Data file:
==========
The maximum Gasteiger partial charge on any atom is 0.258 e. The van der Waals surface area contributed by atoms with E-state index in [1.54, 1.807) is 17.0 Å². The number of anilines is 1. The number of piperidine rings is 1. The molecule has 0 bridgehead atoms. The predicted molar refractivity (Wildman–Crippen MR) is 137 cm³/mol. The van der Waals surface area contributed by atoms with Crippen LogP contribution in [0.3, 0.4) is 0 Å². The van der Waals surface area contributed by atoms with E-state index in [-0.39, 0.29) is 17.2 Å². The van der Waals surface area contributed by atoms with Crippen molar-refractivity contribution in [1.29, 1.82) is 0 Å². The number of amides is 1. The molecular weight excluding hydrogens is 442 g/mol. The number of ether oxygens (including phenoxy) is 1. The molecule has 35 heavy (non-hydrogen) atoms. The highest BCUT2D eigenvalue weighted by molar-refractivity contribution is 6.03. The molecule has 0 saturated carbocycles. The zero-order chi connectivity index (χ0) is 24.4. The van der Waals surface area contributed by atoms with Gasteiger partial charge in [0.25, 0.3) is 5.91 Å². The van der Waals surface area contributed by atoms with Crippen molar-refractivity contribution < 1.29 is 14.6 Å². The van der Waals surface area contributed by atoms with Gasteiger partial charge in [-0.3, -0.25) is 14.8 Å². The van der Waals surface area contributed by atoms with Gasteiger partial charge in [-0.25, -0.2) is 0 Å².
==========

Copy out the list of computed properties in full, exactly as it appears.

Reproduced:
The maximum Gasteiger partial charge on any atom is 0.258 e. The van der Waals surface area contributed by atoms with E-state index in [1.54, 1.807) is 17.0 Å². The number of anilines is 1. The number of piperidine rings is 1. The molecule has 0 bridgehead atoms. The predicted molar refractivity (Wildman–Crippen MR) is 137 cm³/mol. The van der Waals surface area contributed by atoms with Crippen LogP contribution in [0.3, 0.4) is 0 Å². The van der Waals surface area contributed by atoms with E-state index in [-0.39, 0.29) is 17.2 Å². The van der Waals surface area contributed by atoms with Crippen molar-refractivity contribution in [1.29, 1.82) is 0 Å². The number of amides is 1. The molecular weight excluding hydrogens is 442 g/mol. The number of ether oxygens (including phenoxy) is 1. The molecule has 35 heavy (non-hydrogen) atoms. The highest BCUT2D eigenvalue weighted by molar-refractivity contribution is 6.03. The molecule has 0 saturated carbocycles. The zero-order chi connectivity index (χ0) is 24.4. The van der Waals surface area contributed by atoms with Gasteiger partial charge in [0.25, 0.3) is 5.91 Å². The van der Waals surface area contributed by atoms with Crippen molar-refractivity contribution < 1.29 is 14.6 Å². The van der Waals surface area contributed by atoms with Gasteiger partial charge in [-0.3, -0.25) is 14.8 Å². The van der Waals surface area contributed by atoms with Gasteiger partial charge in [-0.25, -0.2) is 0 Å².